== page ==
U Values - What's Watt

What's Watts - where do they go? Single glazed aluminium windows let through 13 times more energy per square metre than an insulated brick veneer wall, so compared to bricks and mortar, windows are just holes in the wall which allow heat to move via conduction from the hot side to the cold side. And windows may as well be plugged into your power point going by the amount of watts it takes to replace the energy that flies out of them. The amount of heat they allow through can be predicted in a measure called window U value (or U factor).

The U value of a window measures energy loss in watts per square metre per degree Celsius passing through the window, which of course shows up in your power or gas bill just like the watts of your electric kettle or iron! If a house was perfectly insulated it would require zero heating or cooling to maintain temperature equilibrium, so what we pay for in gas and electricity for heating and cooling is directly related to how much energy leaks into or out of our homes. The better a home is insulated, the less energy we need to keep our home at a comfortable temperature.

Windows play the biggest single part in the cost of energy. Like a leaky boat whose hull is watertight apart from a few holes - we must bail the water at a rate that is equal to the rate of the leak or the boat will sink; so too with windows and doors, we must replenish the heat gain or loss from our windows by turning on the heating or cooling to remain comfortable. Since a window's U value is a measure of the window's ability to conduct heat, then the lower the U value the higher its insulation or heat stopping properties. For U value, lowest is best.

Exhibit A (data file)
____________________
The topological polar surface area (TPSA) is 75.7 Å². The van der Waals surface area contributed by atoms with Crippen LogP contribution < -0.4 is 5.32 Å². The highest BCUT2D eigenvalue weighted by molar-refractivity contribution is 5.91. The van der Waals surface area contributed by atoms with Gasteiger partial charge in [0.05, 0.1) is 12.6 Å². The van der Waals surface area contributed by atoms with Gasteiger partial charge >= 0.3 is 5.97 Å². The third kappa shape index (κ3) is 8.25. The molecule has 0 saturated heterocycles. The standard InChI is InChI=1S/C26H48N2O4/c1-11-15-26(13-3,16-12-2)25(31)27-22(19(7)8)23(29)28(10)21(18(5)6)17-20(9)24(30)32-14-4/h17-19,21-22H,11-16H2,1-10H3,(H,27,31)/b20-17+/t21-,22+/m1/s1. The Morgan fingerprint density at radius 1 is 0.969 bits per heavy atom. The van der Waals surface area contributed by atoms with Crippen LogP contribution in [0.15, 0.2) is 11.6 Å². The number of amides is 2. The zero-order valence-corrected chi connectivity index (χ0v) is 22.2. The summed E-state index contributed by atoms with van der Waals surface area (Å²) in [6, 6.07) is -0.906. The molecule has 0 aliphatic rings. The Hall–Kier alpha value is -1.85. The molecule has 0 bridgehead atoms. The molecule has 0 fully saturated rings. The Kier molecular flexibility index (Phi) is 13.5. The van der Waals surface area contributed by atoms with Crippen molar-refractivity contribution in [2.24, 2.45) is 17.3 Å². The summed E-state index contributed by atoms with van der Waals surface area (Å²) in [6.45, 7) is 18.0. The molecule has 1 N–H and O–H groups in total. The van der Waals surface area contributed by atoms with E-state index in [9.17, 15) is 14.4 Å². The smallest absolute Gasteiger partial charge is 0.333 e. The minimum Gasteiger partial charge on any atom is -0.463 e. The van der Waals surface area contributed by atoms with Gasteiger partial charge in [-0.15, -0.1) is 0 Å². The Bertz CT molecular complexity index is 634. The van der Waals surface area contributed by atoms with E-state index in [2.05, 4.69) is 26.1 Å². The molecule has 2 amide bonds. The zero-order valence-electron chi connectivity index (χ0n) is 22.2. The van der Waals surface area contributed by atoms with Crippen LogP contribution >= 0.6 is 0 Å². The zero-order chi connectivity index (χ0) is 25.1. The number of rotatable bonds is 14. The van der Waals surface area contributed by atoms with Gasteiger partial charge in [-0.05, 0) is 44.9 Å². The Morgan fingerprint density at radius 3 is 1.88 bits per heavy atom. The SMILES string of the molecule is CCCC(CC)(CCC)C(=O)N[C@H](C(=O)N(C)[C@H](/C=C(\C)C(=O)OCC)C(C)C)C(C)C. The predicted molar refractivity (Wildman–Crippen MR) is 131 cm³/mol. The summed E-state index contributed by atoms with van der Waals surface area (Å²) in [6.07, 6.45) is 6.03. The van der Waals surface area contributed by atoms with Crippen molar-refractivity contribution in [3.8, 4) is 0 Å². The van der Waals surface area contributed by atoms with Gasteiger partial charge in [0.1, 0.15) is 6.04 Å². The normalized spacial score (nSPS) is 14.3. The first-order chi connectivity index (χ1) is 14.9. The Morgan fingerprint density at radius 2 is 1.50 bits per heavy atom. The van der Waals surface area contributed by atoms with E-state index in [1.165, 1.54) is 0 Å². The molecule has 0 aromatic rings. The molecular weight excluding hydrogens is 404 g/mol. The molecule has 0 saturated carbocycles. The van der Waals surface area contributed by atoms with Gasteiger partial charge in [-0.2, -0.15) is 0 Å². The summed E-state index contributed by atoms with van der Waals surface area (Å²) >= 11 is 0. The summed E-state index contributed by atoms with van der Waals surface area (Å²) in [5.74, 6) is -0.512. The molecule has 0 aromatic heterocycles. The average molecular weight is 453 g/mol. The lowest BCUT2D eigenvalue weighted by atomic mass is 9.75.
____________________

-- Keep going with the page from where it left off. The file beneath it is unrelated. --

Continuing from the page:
If we compare two windows, a single glazed window with a U value of 7 and a double glazed window with a U value of 3.5, then the window with the U value of 3.5 stops 50% more heat from being conducted through the whole window and requires 50% less energy to maintain the comfort level compared to the window with the U value of 7, that is 50% less in your heating or cooling bill for that window (looking only at windows in relation to energy).

Everyone knows that generally, double glazing is a better insulator than single glazing. But how much better depends upon design and the type of glazing. Poorly designed double glazed windows can perform worse than well designed single glazed windows where energy is concerned and double glazed windows vary enormously in energy terms.

Heating & cooling can be half your energy bill. On a cold (or Hot!!) day, poorly designed single glazed windows (U value say 7 or more) can draw around 6 kilowatts per hour of energy to maintain comfort for an average 2 storey home.

Choose windows wisely!! Windows are plugged in and switched on 24 hours a day - not like the dishwasher, and you can't switch them off!!.